I had the pleasure to interview Josh Levine of Great Monday recently for my upcoming book, Branding Basics for Small Business (due out in late Spring/early Summer 2010). Josh will also be my co-panelist at Branding Inside Out on Feb 18 in San Francisco. We talked a lot about how to make branding real and relevant for business owners and execs.
His firm has the exact same philosophy as Red Slice in that brand is not just a logo; it’s everything. Josh’s approach is to talk about “culture-driven branding” meaning using brand across the organization to not only connect with customers on every level, but to build brand into the company’s DNA to inspire employees and energize partners as well. How do you embed brand into the fabric of the company, into its processes, policies and values? And HR and people are at the heart of that over any fancy logos. If brand is the total experience with the company, then that has to start with the people working within the organization and how they adopt a mission-driven approach to the work they do every day.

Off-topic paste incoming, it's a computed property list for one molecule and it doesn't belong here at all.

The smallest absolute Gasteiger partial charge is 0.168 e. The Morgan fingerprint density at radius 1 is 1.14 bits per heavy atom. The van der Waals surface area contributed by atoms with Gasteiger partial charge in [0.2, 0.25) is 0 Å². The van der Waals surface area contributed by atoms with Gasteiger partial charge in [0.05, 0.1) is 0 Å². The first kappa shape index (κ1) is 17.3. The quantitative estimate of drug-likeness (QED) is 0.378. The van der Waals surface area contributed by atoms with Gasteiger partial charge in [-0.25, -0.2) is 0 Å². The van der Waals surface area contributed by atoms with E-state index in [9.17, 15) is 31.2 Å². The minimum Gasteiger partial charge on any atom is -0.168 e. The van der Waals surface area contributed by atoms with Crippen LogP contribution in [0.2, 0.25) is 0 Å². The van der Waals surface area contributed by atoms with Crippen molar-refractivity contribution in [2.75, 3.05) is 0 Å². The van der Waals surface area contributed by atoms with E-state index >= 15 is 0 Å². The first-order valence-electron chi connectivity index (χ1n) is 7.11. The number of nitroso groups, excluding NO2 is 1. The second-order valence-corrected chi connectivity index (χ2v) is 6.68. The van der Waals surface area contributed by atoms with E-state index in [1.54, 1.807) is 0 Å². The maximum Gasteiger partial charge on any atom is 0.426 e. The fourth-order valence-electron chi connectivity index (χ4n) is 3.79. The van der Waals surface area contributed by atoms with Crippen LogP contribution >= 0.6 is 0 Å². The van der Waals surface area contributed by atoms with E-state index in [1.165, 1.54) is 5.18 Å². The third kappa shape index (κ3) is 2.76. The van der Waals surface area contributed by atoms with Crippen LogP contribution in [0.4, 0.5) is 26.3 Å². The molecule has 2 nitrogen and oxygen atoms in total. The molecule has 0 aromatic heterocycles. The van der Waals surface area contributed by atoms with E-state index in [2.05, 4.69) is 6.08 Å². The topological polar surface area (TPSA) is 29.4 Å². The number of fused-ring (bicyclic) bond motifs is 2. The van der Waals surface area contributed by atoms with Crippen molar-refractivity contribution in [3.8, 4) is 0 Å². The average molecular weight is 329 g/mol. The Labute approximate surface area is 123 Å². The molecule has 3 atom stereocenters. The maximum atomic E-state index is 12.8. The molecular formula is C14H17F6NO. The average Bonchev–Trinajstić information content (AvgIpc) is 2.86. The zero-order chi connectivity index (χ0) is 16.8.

We both discussed that the “outputs” of brand strategy projects can often be the visual elements: the logo, the design, the website. But more importantly, how do we use language, the most common way for people to get their arms around a concept, to convey brand? For both of us, this work starts for clients with a strong messaging platform. What are the values, benefits and proof points or features you will prioritize in order to get your brand promise across? This makes sense for people more than any abstract concept. This messaging platform should then manifest itself through the logo, design, website, policies – and even tagline. It also gets conveyed via the messages from HR to the marketplace on what type of people they are looking to hire. And this messaging should be first on every employee’s lips when representing the organization, no matter whether their official role is internal or external.
By speaking the same language and starting from the same messaging platform, the brand can be communicated out a thousand different ways – but all conveying the same consistent promise. And then every employee, partner and yes, customer, will become a brand ambassador.